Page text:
Title: The French Girl
Author: Lexie Elliott
Publisher: Berkley Books
The French Girl by Lexie Elliott will inevitably get some of the fame that devolves upon all books with the word, girl, in their titles. But beyond that, these books must strive to make their own way.
The summer after they finished university, six friends, Kate Channing, Caroline Horridge, Tom, Seb, Theo and Lara Petersson, go on a holiday to a French farmhouse owned by Theo’s dad. They are friends, but they are also in relationships. Kate with Seb, Tom with Lara. Only Theo and Caro are not in a relationship.
Severine Dupas, a 19-year-old French girl, who lives next door to the farmhouse, often drops in to use their pool.
Ten years later her body is discovered in a well behind the farmhouse. A well that was filled on Saturday, the day the six left the farmhouse to return to London.
The friends have moved on with their lives. Seb has been married 3 years, Tom has split from long-time girlfriend, Jenna, Lara is happily promiscuous. Kate runs her own legal recruitment firm. Caro has as a career as a lawyer in Haft and Weil, one of the most prestigious legal companies. Only Theo has died in battle in the interim.
The case is reopened by French policeman, Alain Modan, and suspicion begins to settle upon Kate. It seems that her then boyfriend, Seb, slept with Severine on their last night there.
Kate’s self-owned legal head-hunting business, Channing Associates, is about to strike a deal with Gordon Farrow, managing partner of Haft and Weil, a prestigious law firm, and Caro’s father. Kate gets the contract, a deal that saves her business from financial ruin.
When rumours of an imminent arrest spread, Kate wonders how long it would be before her life is upended.
The story is written in the first person present tense point of view of Kate. A number of flashbacks are woven through her piece, enabling us to understand how she met Seb, with whom she broke up soon after that holiday; how her business is in danger of closing down.
It seems that Severine got under Kate’s skin a little too much. There is a hint of something dark.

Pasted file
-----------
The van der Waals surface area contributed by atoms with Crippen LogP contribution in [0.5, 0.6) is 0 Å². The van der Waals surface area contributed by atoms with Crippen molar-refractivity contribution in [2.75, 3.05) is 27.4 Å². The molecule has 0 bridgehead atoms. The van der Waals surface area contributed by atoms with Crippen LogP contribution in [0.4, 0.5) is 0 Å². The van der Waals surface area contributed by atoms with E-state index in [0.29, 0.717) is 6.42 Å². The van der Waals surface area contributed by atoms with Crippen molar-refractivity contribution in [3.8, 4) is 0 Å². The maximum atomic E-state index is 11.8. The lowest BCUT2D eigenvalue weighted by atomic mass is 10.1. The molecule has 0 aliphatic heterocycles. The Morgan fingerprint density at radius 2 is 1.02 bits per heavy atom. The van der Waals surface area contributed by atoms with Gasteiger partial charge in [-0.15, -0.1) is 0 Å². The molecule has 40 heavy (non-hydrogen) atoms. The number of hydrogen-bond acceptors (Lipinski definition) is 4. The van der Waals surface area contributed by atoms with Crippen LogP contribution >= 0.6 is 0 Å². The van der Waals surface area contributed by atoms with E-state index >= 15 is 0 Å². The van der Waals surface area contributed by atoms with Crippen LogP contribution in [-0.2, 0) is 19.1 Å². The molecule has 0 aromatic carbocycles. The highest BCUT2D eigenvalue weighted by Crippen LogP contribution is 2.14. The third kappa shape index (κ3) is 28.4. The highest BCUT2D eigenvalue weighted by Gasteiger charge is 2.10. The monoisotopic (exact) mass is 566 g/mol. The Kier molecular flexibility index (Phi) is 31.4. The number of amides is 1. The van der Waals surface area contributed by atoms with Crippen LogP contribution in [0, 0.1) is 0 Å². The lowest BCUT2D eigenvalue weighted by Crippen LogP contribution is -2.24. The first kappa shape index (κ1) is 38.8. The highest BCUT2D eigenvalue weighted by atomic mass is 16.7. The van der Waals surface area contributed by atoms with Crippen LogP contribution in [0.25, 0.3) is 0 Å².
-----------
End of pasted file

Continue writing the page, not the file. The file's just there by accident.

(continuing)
I liked Kate. She was direct, a trait that causes Farrow to respect and admire her. She is also feisty and loyal to her friends, particularly to Tom and Lara. She is good at her job and doesn’t feel intimidated advising Gordon. I also liked the conversations Kate has with the reader
I also liked the characterization of Tom who gives really good hugs.
What I liked most about this book was the word descriptions of the characters.
Kate says of Caro, The extra years have gnawed away any softness. Now she appears brittle.
Of Alain Modan, the French detective: His handwriting is like tiny spiders multiplying across the page.
Of Paul, Kate's partner: His trenchant defeatism curls around him like a fog; being near him brings a chill.
Of Alain again: His active brain working away behind those dark, ironic eyes; scurrying like a rat in a maze to explore all potential avenues.
While the book is a murder mystery and the focus is on the murder, and how the renewed investigation threatens to disrupt their lives, as a reader, I could not help feeling that it is more romance than mystery.
The investigator, Modan, is not quite neutral in his investigation. Ten years ago, he had refused to sleep with Lara. Now, both he and Lara are waiting for him to clear all five of any suspicion, so they can begin a relationship together.
Kate persists in believing that Tom still has feelings for Lara, while Tom has long admired another woman.
Seb’s marriage is being threatened by another woman.
What I found odd was Severine being a disembodied presence around Kate. Not exactly haunting her in the paranormal sense, but definitely one that insinuated herself into every conversation and thought of Kate’s.
The London locale is established through descriptions about what it is like on the Tube, as also smooth yet passing references to how Americans differ from the British.
I felt a little lost when the technicalities of legal procedure came up.
The ending was a let-down for me. Also, the manner in which the mystery was resolved was unreal. There were no clues. Everything was explained too hastily.
Also, while the book was sweet, it was more than a little slow.
(I received an ARC from First to Read).